This last week I have had to seriously curtail my computer time because of the muscle spasms so I’m only now catching up on all my favorite blogs. But I’ve been sewing, both in my head and in real life.
OK, so I told you I needed a new TNT knit top pattern because my good old KS3003 had issues I couldn’t fix. (Looking back, I probably could have fixed them but didn’t really know how right then.) Enter McCall’s 6355. I first tested it as a dress with long sleeves:
I started with size 12 and made some flat pattern adjustments based on a Lands’ End T-shirt I wear for sleeping. It measures 14″ from shoulder point to shoulder point and I like where the seams fall. It measures 19.5″ across at the underarm and 17″ at the waist. I wanted a similar fit. I then used the length proportions from the KS3003 because I thought those would be a good start.
- shortened the back by 1″ just below the armhole, redrew dart;
- re-angled the back armhole from the notch up to get 7″ measurement from center back to the shoulder point;
- shortened the front ½” just below the armhole;
- deepened the bust dart by ½” (side seams are now even);
- redrew the front armhole from the dot up to get 7″ from center front to shoulder point;
- copied the neckline from the gray shimmer dress;
- lowered sleeve cap by ¼”, blending at notches;
- lengthened sleeve to wrist length.
I thought the dress looked pretty good but there were some wrinkles I didn’t like. They seemed to be pointing to the bust but pinning a deeper dart didn’t seem to help. It took me a while to figure out what the deal was but when I realized I was pulling up my shoulders as if to shrug, to make the wrinkles disappear, it was clear the shoulder slope was too straight. (It’s not the pattern’s fault; it happened when I re-angled the back armhole.) I have square shoulders so never in a million years would I have thought I’d be making a sloped shoulder adjustment. I made it just ¼” on both front and back, and tested it out in a gray sweater knit.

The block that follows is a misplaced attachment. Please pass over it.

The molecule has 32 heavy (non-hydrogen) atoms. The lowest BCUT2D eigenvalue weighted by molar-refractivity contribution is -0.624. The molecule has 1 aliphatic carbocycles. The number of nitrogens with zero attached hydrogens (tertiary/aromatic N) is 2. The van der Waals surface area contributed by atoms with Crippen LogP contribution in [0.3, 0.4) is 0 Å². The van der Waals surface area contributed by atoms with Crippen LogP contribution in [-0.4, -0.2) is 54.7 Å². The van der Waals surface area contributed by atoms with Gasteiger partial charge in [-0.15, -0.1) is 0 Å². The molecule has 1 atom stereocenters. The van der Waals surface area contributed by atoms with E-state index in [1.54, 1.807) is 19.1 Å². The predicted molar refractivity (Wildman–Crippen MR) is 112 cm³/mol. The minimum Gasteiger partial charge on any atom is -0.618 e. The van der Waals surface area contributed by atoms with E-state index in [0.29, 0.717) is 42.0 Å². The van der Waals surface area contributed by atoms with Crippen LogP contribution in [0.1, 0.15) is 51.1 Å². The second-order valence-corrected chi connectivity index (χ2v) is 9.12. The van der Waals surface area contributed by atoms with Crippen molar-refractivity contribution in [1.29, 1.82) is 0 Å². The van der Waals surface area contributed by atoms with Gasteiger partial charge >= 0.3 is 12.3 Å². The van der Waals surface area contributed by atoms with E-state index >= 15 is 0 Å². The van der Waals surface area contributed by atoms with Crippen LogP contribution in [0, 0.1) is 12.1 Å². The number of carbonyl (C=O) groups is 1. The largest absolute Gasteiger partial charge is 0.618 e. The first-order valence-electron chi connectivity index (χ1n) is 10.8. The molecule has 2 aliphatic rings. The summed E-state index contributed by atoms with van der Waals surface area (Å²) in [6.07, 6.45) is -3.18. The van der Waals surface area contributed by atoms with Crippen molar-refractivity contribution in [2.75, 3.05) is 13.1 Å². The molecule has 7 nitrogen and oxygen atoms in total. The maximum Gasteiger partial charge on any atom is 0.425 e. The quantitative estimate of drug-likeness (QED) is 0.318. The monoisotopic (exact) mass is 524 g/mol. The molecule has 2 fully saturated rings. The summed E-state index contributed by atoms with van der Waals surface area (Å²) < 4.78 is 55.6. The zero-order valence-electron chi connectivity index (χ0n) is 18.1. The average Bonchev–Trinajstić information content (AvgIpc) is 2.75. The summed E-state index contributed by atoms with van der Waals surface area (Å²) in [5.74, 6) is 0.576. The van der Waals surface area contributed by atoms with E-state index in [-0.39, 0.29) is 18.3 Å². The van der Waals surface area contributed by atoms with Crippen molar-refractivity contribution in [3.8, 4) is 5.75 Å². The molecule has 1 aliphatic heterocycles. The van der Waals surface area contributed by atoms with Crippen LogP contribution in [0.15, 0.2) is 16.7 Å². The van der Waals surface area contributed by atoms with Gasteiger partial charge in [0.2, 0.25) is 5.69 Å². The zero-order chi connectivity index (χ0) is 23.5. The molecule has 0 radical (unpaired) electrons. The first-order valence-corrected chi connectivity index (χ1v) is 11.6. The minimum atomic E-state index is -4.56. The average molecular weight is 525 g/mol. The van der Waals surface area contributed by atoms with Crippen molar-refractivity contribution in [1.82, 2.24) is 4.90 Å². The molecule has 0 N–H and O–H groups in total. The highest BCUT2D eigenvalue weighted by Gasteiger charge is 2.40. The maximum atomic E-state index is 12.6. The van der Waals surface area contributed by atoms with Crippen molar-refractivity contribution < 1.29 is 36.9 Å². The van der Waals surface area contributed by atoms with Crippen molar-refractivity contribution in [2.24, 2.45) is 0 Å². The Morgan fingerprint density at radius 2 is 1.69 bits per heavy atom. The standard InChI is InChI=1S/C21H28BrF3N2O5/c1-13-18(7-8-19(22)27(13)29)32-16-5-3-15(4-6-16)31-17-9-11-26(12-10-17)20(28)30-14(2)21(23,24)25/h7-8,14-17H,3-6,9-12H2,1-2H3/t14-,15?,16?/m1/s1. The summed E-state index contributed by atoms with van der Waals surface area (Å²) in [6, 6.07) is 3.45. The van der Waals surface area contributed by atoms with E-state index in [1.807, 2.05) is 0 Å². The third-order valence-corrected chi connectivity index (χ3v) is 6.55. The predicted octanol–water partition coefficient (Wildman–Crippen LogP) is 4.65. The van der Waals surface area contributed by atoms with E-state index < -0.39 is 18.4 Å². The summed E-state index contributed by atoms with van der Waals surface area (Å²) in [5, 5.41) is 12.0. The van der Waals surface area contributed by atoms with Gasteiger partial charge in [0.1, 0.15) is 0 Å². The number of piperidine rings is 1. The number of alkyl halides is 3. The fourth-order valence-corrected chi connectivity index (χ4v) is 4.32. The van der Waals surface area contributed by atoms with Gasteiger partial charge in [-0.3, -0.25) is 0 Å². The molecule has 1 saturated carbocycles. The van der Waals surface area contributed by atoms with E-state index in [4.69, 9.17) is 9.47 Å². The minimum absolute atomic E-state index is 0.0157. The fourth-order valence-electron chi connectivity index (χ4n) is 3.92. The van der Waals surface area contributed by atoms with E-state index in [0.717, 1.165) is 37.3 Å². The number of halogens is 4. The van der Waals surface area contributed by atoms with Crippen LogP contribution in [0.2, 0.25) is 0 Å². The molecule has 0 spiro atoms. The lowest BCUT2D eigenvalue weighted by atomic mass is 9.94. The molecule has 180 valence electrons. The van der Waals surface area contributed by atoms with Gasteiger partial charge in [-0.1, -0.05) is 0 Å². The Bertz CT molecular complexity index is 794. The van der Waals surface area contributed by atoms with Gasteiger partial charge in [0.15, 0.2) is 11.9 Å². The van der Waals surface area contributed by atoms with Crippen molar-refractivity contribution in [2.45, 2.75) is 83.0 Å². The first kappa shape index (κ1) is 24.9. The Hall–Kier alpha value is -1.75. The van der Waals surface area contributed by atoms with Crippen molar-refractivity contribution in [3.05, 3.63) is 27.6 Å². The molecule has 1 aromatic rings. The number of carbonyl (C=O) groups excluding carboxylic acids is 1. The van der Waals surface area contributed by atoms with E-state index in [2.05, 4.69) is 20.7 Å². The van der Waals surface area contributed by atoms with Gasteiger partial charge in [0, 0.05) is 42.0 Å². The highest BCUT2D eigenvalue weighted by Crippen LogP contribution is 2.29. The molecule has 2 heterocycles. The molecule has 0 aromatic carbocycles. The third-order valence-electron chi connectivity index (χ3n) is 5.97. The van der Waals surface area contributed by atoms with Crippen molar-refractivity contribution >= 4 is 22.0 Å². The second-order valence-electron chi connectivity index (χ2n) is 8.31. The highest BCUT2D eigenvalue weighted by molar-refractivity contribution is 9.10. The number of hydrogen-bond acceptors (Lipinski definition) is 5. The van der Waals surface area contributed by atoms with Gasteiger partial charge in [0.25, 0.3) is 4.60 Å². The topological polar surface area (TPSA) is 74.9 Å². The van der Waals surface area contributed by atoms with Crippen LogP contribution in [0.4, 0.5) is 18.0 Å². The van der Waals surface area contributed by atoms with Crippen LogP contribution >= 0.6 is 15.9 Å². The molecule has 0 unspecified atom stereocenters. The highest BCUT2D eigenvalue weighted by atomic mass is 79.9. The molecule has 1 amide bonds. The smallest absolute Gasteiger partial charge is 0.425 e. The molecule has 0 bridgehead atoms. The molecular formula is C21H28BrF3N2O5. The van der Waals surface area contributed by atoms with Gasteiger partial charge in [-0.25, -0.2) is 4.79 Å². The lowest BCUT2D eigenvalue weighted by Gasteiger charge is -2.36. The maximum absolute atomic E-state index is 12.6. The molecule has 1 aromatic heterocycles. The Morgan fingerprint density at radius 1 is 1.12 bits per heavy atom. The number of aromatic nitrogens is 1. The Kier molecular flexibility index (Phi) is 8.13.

After the dress was sewn, I took in the side seams ½” on each side at the waist, tapering up to the bust dart and down to the hip. This helped give it a nicer shape so it can be worn without a belt. The side seam shaping worked well in the gray top, too. For future dress versions, I’ve added 1.5″ to the length so that the hem will come to the top of my knee.
For the gray sweater, I used a 2″ strip on the cross grain, folded in half, to finish the neckline. This closed it up a little and made it look more like a crew neckline than the originally intended scoop neck. I usually wear scarves when the weather is cool so it makes little difference here but I wanted to try the technique and add it to my repertoire.
The sleeves look a bit wide from the elbow down and I might taper them a little in the next version. The suggested fabrics for this pattern are both knits and wovens and I am looking forward to trying it out in a wool crepe soon.
That’s all I have right now. Or rather, I’d keep typing, only I have to keep my neck muscles happy so it’s time to go. See you soon!